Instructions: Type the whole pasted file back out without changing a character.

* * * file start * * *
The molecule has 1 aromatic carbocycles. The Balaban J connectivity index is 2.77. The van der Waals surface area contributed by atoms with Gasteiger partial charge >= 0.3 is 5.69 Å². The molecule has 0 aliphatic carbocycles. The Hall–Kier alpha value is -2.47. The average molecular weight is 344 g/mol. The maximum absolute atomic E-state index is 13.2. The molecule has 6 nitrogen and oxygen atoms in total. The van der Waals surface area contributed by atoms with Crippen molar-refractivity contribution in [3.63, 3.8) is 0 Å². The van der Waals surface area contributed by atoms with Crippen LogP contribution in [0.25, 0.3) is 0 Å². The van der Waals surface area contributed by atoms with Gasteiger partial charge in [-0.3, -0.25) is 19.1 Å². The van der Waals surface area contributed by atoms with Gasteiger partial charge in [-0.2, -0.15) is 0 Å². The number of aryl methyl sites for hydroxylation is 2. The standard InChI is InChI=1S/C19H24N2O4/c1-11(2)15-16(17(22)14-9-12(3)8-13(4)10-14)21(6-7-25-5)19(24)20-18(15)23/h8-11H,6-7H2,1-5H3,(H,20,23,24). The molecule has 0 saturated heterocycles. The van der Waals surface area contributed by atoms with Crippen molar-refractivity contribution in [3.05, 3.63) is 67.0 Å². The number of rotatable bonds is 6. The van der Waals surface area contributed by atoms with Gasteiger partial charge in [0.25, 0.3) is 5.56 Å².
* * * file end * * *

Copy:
The molecule has 1 aromatic carbocycles. The Balaban J connectivity index is 2.77. The van der Waals surface area contributed by atoms with Gasteiger partial charge >= 0.3 is 5.69 Å². The molecule has 0 aliphatic carbocycles. The Hall–Kier alpha value is -2.47. The average molecular weight is 344 g/mol. The maximum absolute atomic E-state index is 13.2. The molecule has 6 nitrogen and oxygen atoms in total. The van der Waals surface area contributed by atoms with Crippen molar-refractivity contribution in [3.63, 3.8) is 0 Å². The van der Waals surface area contributed by atoms with Crippen LogP contribution in [0.25, 0.3) is 0 Å². The van der Waals surface area contributed by atoms with Gasteiger partial charge in [-0.3, -0.25) is 19.1 Å². The van der Waals surface area contributed by atoms with Gasteiger partial charge in [-0.2, -0.15) is 0 Å². The number of aryl methyl sites for hydroxylation is 2. The standard InChI is InChI=1S/C19H24N2O4/c1-11(2)15-16(17(22)14-9-12(3)8-13(4)10-14)21(6-7-25-5)19(24)20-18(15)23/h8-11H,6-7H2,1-5H3,(H,20,23,24). The molecule has 0 saturated heterocycles. The van der Waals surface area contributed by atoms with Crippen molar-refractivity contribution in [3.05, 3.63) is 67.0 Å². The number of rotatable bonds is 6. The van der Waals surface area contributed by atoms with Gasteiger partial charge in [0.25, 0.3) is 5.56 Å².